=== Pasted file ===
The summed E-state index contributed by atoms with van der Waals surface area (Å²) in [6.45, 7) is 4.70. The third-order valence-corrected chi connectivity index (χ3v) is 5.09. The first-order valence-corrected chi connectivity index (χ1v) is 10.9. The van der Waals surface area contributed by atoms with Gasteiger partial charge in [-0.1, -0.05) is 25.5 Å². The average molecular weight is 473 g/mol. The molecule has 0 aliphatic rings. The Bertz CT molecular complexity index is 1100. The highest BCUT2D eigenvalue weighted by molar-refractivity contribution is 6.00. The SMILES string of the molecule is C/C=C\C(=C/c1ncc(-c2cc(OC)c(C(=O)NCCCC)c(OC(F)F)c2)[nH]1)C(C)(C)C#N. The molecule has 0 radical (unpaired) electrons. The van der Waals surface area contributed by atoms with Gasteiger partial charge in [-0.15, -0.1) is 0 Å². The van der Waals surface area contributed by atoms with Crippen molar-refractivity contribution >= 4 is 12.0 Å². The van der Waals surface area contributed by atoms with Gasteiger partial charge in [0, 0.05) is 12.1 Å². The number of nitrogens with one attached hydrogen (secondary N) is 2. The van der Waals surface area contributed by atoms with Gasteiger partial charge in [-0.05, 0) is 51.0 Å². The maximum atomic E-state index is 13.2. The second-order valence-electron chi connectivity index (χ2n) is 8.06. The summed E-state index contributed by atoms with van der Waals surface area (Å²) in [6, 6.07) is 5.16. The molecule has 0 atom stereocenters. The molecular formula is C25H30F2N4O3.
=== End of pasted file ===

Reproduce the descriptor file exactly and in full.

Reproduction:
The summed E-state index contributed by atoms with van der Waals surface area (Å²) in [6.45, 7) is 4.70. The third-order valence-corrected chi connectivity index (χ3v) is 5.09. The first-order valence-corrected chi connectivity index (χ1v) is 10.9. The van der Waals surface area contributed by atoms with Gasteiger partial charge in [-0.1, -0.05) is 25.5 Å². The average molecular weight is 473 g/mol. The molecule has 0 aliphatic rings. The Bertz CT molecular complexity index is 1100. The highest BCUT2D eigenvalue weighted by molar-refractivity contribution is 6.00. The SMILES string of the molecule is C/C=C\C(=C/c1ncc(-c2cc(OC)c(C(=O)NCCCC)c(OC(F)F)c2)[nH]1)C(C)(C)C#N. The molecule has 0 radical (unpaired) electrons. The van der Waals surface area contributed by atoms with Gasteiger partial charge in [-0.15, -0.1) is 0 Å². The van der Waals surface area contributed by atoms with Crippen molar-refractivity contribution >= 4 is 12.0 Å². The van der Waals surface area contributed by atoms with Gasteiger partial charge in [0, 0.05) is 12.1 Å². The number of nitrogens with one attached hydrogen (secondary N) is 2. The van der Waals surface area contributed by atoms with Gasteiger partial charge in [-0.05, 0) is 51.0 Å². The maximum atomic E-state index is 13.2. The second-order valence-electron chi connectivity index (χ2n) is 8.06. The summed E-state index contributed by atoms with van der Waals surface area (Å²) in [6, 6.07) is 5.16. The molecule has 0 atom stereocenters. The molecular formula is C25H30F2N4O3.